Saturday, June 13, 2009
When reset buttons work
I hate reset buttons.
I didn’t have any strong feelings about them until I watched Star Trek: Voyager, where they were a weekly occurrence. The ship would be half destroyed in a battle, but by the next week it would be as though the damage never happened. Or someone would die/turn into a salamander/make some other major change, only to be restored/rehumanified/returned to wherever they’d been before the change. On the whole, this struck me as a cheap way to wring sentiment from the readers while not disturbing the status quo.
And some time after that I read the anti-reset button, George R. R. Martin’s A Game of Thrones, which further cemented my belief that when characters suffer (or die), they shouldn’t be miraculously healed or resurrected in a hurry. In other words, no reset buttons.
So it came as a bit of a surprise to enjoy a book with a reset-button plot – especially to the point where it made me want to write something similar. And it made me want to analyze why that worked.
The book is question is a Star Trek: Deep Space Nine novel titled Fallen Heroes, by Dafydd ab Hugh. In it, two characters are involuntarily sent forward in time by a few days, and they find everyone else murdered. They have to get back to their own time and prevent the murders.
So, why did this work for me?
The story made me want the button to be pressed.
A lot of reset buttons change a bad situation. They don’t change a situation so unbearable that the reader will want any way out of it, any way at all.
In the Star Trek universe, of course, the writer didn’t have a choice – the main characters couldn’t have died (and certainly not en masse). But the cleverness of the story was to make the readers grieve for their deaths – flashbacks showed how they went down fighting – and want this to be undone.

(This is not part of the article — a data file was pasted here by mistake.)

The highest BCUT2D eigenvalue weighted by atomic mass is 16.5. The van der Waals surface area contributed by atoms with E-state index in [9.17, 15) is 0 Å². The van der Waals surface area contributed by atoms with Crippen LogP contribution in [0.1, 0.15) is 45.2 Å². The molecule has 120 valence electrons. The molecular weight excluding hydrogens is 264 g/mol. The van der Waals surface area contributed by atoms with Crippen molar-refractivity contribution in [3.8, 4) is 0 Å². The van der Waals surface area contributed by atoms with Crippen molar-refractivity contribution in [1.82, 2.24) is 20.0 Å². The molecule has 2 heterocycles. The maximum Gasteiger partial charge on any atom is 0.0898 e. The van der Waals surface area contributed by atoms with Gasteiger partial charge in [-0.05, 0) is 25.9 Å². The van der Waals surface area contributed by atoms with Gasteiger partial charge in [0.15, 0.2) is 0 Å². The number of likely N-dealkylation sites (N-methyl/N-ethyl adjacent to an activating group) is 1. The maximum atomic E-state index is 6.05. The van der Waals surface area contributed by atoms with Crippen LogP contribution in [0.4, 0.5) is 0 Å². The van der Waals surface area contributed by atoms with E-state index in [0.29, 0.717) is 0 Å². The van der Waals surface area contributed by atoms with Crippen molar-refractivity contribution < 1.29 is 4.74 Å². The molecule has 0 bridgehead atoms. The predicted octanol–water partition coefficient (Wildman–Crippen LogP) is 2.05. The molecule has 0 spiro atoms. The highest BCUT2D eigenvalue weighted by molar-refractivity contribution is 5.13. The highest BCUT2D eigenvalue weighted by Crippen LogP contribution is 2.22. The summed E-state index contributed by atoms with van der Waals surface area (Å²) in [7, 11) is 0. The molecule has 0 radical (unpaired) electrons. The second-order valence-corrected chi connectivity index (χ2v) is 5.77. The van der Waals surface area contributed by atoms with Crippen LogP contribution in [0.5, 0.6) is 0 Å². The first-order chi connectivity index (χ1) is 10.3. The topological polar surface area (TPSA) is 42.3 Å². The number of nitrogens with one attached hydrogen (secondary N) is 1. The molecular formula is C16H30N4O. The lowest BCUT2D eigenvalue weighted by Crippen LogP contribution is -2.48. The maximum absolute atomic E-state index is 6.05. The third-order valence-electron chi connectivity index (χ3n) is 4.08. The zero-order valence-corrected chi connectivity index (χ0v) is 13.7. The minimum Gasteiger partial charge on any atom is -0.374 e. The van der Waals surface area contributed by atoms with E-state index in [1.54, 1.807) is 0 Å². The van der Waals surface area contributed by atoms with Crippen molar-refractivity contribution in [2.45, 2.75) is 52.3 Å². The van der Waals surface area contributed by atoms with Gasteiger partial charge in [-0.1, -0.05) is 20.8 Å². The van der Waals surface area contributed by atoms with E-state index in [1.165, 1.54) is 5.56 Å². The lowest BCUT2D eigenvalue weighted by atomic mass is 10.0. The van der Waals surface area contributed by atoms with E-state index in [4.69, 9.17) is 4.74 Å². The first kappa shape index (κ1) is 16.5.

If a character is mutilated by the villain, as in David Farland’s The Runelords, I don’t want them to be magically healed (so I stopped reading the series when that happened). If just one character dies nobly, the readers might resign themselves to the character staying dead. But all of them, down to the kids? That’s too much to take. Anything would be better, including the reset button.
The story made the characters committed to pressing it.
If the plot is focused on something other than the reset button, activating this plot device will feel like a cheat. Say the hero is trying to find the mystical jewel of Lumpit (so he can give it to a wizard to use against an invading army), and during his quest he loses an arm. Or two, or three. But when he finds it, the jewel magically restores him to full health. Readers will feel justified in hurling the book at the wall. Or in my case, placing it on the floor and jumping up and down on it.
Fallen Heroes, on the other hand, worked because it acknowledged the reset button from the start, rather than trying to slip it in as a happy coincidence or after-effect of some other event or object. The restoration of the status quo didn’t seem like something bestowed on the characters by an author who was too fond of them to let anything permanently bad happen to them. It was a goal the characters struggled towards and finally reached. And when they did, I was happy for them.
No matter how much I dislike some plot device, there’s always an exception – when the author is good enough to make it work.